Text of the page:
Amnesty International is one of the best known human rights organizations despite being only 40 years old. The organization has received the Nobel Peace Prize as well as the United Nations Human Rights Award. Its focus initially was on prisoners of conscience; today, its mandate includes human rights in general and address “non-state actors” as well. Information is key to its mission and its strategyùthe organization gathers, collates and disseminates information while maintaining an ostensibly neutral stance with regard to political and economic systems. This research considers the use of information in promulgating the organization’s mission and the role of information in the organization’s success.

Amnesty International was organized in the 1960s during the Cold War in response to political prisoners. Specifically, two Portuguese students were sentenced to seven years in prison for raising a toast to freedom; this was the event that sparked the formation of the organization. During its early years, Amnesty International focused on letter writing campaigns and publicity designed to focus the attention of the media and influential individuals and institutions on political prisoners. The organization was credited with leading to better treatment and, in some cases, the release of some prisoners, and Amnesty International was careful to maintain a stance that kept it separate from government affiliation. From its earliest days, the organization believed that information and the dissemination of information was critical to its success. Letter writers were encouraged to be factual, not emotional, in their letters, and the increased publicityùitself a form of informationùwas believed to lead to better situations for the prisoners that Amnesty International sought to serve (“Globalise This” 38).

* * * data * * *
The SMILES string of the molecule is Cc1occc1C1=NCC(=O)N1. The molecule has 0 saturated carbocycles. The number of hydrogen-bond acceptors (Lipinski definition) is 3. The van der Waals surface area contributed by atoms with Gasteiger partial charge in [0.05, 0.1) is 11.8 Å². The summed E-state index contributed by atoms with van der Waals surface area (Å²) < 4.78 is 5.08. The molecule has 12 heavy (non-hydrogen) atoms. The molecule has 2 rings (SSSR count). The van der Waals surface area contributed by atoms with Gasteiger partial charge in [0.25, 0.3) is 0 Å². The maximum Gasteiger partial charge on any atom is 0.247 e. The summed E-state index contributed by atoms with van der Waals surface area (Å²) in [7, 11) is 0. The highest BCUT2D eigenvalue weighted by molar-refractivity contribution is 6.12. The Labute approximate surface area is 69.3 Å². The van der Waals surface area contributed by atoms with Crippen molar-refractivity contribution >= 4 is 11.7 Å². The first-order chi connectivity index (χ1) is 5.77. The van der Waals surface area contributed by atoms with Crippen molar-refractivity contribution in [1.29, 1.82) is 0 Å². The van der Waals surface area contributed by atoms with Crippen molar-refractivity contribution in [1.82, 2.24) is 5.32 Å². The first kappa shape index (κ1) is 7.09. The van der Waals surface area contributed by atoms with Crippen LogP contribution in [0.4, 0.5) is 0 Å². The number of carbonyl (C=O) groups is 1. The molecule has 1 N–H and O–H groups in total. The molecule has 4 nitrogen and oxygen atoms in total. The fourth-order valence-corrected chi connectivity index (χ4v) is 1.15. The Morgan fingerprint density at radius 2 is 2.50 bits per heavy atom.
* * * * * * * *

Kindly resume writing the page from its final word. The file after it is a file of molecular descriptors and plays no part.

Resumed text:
In 2001, the organization shifted its focus from prisoner rights to human righ…

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